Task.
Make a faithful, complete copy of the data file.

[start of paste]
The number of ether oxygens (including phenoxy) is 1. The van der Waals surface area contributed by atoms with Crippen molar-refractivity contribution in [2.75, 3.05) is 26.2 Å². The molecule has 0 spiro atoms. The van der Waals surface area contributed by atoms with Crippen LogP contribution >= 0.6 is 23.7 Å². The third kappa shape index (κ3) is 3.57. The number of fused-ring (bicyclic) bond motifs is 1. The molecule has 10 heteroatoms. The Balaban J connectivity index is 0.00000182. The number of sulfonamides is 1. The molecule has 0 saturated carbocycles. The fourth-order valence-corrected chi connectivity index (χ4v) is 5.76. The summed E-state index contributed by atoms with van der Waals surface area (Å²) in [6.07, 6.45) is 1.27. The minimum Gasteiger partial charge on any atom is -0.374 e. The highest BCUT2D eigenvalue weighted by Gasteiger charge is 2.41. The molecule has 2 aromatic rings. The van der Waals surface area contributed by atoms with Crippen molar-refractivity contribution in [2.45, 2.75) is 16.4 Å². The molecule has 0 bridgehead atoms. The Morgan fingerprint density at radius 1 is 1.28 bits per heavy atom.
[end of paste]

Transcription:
The number of ether oxygens (including phenoxy) is 1. The van der Waals surface area contributed by atoms with Crippen molar-refractivity contribution in [2.75, 3.05) is 26.2 Å². The molecule has 0 spiro atoms. The van der Waals surface area contributed by atoms with Crippen LogP contribution >= 0.6 is 23.7 Å². The third kappa shape index (κ3) is 3.57. The number of fused-ring (bicyclic) bond motifs is 1. The molecule has 10 heteroatoms. The Balaban J connectivity index is 0.00000182. The number of sulfonamides is 1. The molecule has 0 saturated carbocycles. The fourth-order valence-corrected chi connectivity index (χ4v) is 5.76. The summed E-state index contributed by atoms with van der Waals surface area (Å²) in [6.07, 6.45) is 1.27. The minimum Gasteiger partial charge on any atom is -0.374 e. The highest BCUT2D eigenvalue weighted by Gasteiger charge is 2.41. The molecule has 2 aromatic rings. The van der Waals surface area contributed by atoms with Crippen molar-refractivity contribution in [2.45, 2.75) is 16.4 Å². The molecule has 0 bridgehead atoms. The Morgan fingerprint density at radius 1 is 1.28 bits per heavy atom.